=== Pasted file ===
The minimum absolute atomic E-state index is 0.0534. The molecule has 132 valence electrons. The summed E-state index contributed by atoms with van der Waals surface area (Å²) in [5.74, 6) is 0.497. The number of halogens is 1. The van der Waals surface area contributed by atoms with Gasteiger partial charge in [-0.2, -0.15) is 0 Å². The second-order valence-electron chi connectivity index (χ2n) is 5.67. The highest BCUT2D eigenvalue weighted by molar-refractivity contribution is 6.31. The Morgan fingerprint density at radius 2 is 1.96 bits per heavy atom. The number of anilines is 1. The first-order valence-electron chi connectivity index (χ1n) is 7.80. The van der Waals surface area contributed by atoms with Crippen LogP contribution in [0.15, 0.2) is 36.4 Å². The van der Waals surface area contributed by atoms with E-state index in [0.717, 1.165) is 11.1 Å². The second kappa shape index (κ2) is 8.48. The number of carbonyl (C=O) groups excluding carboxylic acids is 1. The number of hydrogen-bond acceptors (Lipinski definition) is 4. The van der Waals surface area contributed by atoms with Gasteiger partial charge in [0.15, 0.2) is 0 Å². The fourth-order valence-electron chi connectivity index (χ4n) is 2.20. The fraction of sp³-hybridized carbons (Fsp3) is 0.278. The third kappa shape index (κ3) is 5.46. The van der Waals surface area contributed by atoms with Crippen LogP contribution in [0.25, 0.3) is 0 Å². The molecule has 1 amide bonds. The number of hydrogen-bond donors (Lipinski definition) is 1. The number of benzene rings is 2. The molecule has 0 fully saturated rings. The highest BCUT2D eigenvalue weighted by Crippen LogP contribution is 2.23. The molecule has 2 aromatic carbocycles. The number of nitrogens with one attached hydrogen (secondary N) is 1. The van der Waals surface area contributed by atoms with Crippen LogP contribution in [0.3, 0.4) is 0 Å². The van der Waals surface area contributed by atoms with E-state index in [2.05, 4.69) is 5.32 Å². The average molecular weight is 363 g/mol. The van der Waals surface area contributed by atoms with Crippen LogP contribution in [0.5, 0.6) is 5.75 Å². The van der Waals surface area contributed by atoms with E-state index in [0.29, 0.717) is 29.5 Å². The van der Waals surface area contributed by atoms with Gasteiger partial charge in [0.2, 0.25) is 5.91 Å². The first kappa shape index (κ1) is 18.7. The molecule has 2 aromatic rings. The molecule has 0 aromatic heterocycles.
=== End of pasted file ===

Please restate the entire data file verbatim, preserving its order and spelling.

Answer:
The minimum absolute atomic E-state index is 0.0534. The molecule has 132 valence electrons. The summed E-state index contributed by atoms with van der Waals surface area (Å²) in [5.74, 6) is 0.497. The number of halogens is 1. The van der Waals surface area contributed by atoms with Gasteiger partial charge in [-0.2, -0.15) is 0 Å². The second-order valence-electron chi connectivity index (χ2n) is 5.67. The highest BCUT2D eigenvalue weighted by molar-refractivity contribution is 6.31. The Morgan fingerprint density at radius 2 is 1.96 bits per heavy atom. The number of anilines is 1. The first-order valence-electron chi connectivity index (χ1n) is 7.80. The van der Waals surface area contributed by atoms with Crippen LogP contribution in [0.15, 0.2) is 36.4 Å². The van der Waals surface area contributed by atoms with E-state index in [0.717, 1.165) is 11.1 Å². The second kappa shape index (κ2) is 8.48. The number of carbonyl (C=O) groups excluding carboxylic acids is 1. The number of hydrogen-bond acceptors (Lipinski definition) is 4. The van der Waals surface area contributed by atoms with Gasteiger partial charge in [0.15, 0.2) is 0 Å². The fourth-order valence-electron chi connectivity index (χ4n) is 2.20. The fraction of sp³-hybridized carbons (Fsp3) is 0.278. The third kappa shape index (κ3) is 5.46. The van der Waals surface area contributed by atoms with Crippen LogP contribution in [0.25, 0.3) is 0 Å². The molecule has 1 amide bonds. The number of hydrogen-bond donors (Lipinski definition) is 1. The number of benzene rings is 2. The molecule has 0 fully saturated rings. The highest BCUT2D eigenvalue weighted by Crippen LogP contribution is 2.23. The molecule has 2 aromatic carbocycles. The number of nitrogens with one attached hydrogen (secondary N) is 1. The van der Waals surface area contributed by atoms with Crippen LogP contribution in [0.3, 0.4) is 0 Å². The van der Waals surface area contributed by atoms with E-state index in [2.05, 4.69) is 5.32 Å². The average molecular weight is 363 g/mol. The van der Waals surface area contributed by atoms with Crippen LogP contribution in [0.5, 0.6) is 5.75 Å². The van der Waals surface area contributed by atoms with E-state index in [0.29, 0.717) is 29.5 Å². The van der Waals surface area contributed by atoms with Gasteiger partial charge in [0.2, 0.25) is 5.91 Å². The first kappa shape index (κ1) is 18.7. The molecule has 2 aromatic rings. The molecule has 0 aromatic heterocycles.